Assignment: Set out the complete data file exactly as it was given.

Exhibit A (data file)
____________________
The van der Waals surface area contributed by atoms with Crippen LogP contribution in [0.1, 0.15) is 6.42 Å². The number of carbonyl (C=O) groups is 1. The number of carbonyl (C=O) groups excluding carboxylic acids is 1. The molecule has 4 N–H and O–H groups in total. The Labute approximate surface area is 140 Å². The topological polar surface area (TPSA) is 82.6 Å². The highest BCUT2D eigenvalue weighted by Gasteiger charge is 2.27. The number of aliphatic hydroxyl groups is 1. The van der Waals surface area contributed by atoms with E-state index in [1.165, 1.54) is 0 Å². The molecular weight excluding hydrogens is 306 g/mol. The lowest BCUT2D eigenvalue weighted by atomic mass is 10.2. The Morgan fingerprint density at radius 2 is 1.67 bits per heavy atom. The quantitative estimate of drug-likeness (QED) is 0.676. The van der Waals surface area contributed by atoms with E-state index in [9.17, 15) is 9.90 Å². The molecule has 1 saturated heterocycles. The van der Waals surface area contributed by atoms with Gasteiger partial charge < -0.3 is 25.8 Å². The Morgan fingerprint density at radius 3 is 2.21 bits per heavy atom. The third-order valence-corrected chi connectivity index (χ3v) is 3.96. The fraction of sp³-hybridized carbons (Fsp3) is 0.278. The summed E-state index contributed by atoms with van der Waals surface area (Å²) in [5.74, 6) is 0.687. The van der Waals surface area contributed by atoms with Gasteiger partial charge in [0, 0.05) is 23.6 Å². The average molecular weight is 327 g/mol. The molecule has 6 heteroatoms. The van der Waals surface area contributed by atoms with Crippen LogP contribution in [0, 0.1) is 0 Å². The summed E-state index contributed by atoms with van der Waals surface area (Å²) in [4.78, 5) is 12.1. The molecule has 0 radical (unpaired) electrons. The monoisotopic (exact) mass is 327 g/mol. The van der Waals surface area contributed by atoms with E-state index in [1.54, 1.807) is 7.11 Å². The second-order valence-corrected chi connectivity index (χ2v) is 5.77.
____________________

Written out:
The van der Waals surface area contributed by atoms with Crippen LogP contribution in [0.1, 0.15) is 6.42 Å². The number of carbonyl (C=O) groups is 1. The number of carbonyl (C=O) groups excluding carboxylic acids is 1. The molecule has 4 N–H and O–H groups in total. The Labute approximate surface area is 140 Å². The topological polar surface area (TPSA) is 82.6 Å². The highest BCUT2D eigenvalue weighted by Gasteiger charge is 2.27. The number of aliphatic hydroxyl groups is 1. The van der Waals surface area contributed by atoms with E-state index in [1.165, 1.54) is 0 Å². The molecular weight excluding hydrogens is 306 g/mol. The lowest BCUT2D eigenvalue weighted by atomic mass is 10.2. The Morgan fingerprint density at radius 2 is 1.67 bits per heavy atom. The quantitative estimate of drug-likeness (QED) is 0.676. The van der Waals surface area contributed by atoms with E-state index in [9.17, 15) is 9.90 Å². The molecule has 1 saturated heterocycles. The van der Waals surface area contributed by atoms with Gasteiger partial charge < -0.3 is 25.8 Å². The Morgan fingerprint density at radius 3 is 2.21 bits per heavy atom. The third-order valence-corrected chi connectivity index (χ3v) is 3.96. The fraction of sp³-hybridized carbons (Fsp3) is 0.278. The summed E-state index contributed by atoms with van der Waals surface area (Å²) in [5.74, 6) is 0.687. The van der Waals surface area contributed by atoms with Gasteiger partial charge in [0, 0.05) is 23.6 Å². The average molecular weight is 327 g/mol. The molecule has 6 heteroatoms. The van der Waals surface area contributed by atoms with Crippen LogP contribution in [0, 0.1) is 0 Å². The summed E-state index contributed by atoms with van der Waals surface area (Å²) in [4.78, 5) is 12.1. The molecule has 0 radical (unpaired) electrons. The monoisotopic (exact) mass is 327 g/mol. The van der Waals surface area contributed by atoms with E-state index in [1.54, 1.807) is 7.11 Å². The second-order valence-corrected chi connectivity index (χ2v) is 5.77.